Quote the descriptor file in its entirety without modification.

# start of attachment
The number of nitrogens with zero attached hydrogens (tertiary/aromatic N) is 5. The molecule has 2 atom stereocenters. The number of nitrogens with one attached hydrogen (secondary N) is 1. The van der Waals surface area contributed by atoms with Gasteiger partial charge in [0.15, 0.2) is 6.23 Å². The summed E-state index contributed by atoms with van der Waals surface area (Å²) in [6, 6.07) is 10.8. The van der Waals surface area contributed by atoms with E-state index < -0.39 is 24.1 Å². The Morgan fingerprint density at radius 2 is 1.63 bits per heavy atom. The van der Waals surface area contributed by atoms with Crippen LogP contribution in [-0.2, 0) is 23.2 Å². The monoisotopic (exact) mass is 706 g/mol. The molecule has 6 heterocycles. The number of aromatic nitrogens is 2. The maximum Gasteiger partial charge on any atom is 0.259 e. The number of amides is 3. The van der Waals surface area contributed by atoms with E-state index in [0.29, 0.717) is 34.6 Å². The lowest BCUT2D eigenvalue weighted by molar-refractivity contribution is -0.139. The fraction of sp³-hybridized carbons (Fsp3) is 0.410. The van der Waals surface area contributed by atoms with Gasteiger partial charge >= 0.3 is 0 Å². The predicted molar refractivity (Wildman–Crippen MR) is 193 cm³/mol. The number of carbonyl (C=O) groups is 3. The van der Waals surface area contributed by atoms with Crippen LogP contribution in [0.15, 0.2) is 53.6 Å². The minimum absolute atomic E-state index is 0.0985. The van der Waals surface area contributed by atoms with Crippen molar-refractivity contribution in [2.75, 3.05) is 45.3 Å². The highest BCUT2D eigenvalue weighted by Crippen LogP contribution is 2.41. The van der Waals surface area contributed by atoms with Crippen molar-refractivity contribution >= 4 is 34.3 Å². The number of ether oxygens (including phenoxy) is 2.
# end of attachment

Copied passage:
The number of nitrogens with zero attached hydrogens (tertiary/aromatic N) is 5. The molecule has 2 atom stereocenters. The number of nitrogens with one attached hydrogen (secondary N) is 1. The van der Waals surface area contributed by atoms with Gasteiger partial charge in [0.15, 0.2) is 6.23 Å². The summed E-state index contributed by atoms with van der Waals surface area (Å²) in [6, 6.07) is 10.8. The van der Waals surface area contributed by atoms with E-state index < -0.39 is 24.1 Å². The Morgan fingerprint density at radius 2 is 1.63 bits per heavy atom. The van der Waals surface area contributed by atoms with Crippen LogP contribution in [-0.2, 0) is 23.2 Å². The monoisotopic (exact) mass is 706 g/mol. The molecule has 6 heterocycles. The number of aromatic nitrogens is 2. The maximum Gasteiger partial charge on any atom is 0.259 e. The number of amides is 3. The van der Waals surface area contributed by atoms with E-state index in [0.29, 0.717) is 34.6 Å². The lowest BCUT2D eigenvalue weighted by molar-refractivity contribution is -0.139. The fraction of sp³-hybridized carbons (Fsp3) is 0.410. The van der Waals surface area contributed by atoms with Gasteiger partial charge >= 0.3 is 0 Å². The predicted molar refractivity (Wildman–Crippen MR) is 193 cm³/mol. The number of carbonyl (C=O) groups is 3. The van der Waals surface area contributed by atoms with Crippen LogP contribution in [0.15, 0.2) is 53.6 Å². The minimum absolute atomic E-state index is 0.0985. The van der Waals surface area contributed by atoms with Crippen molar-refractivity contribution in [2.75, 3.05) is 45.3 Å². The highest BCUT2D eigenvalue weighted by Crippen LogP contribution is 2.41. The van der Waals surface area contributed by atoms with Crippen molar-refractivity contribution >= 4 is 34.3 Å². The number of ether oxygens (including phenoxy) is 2.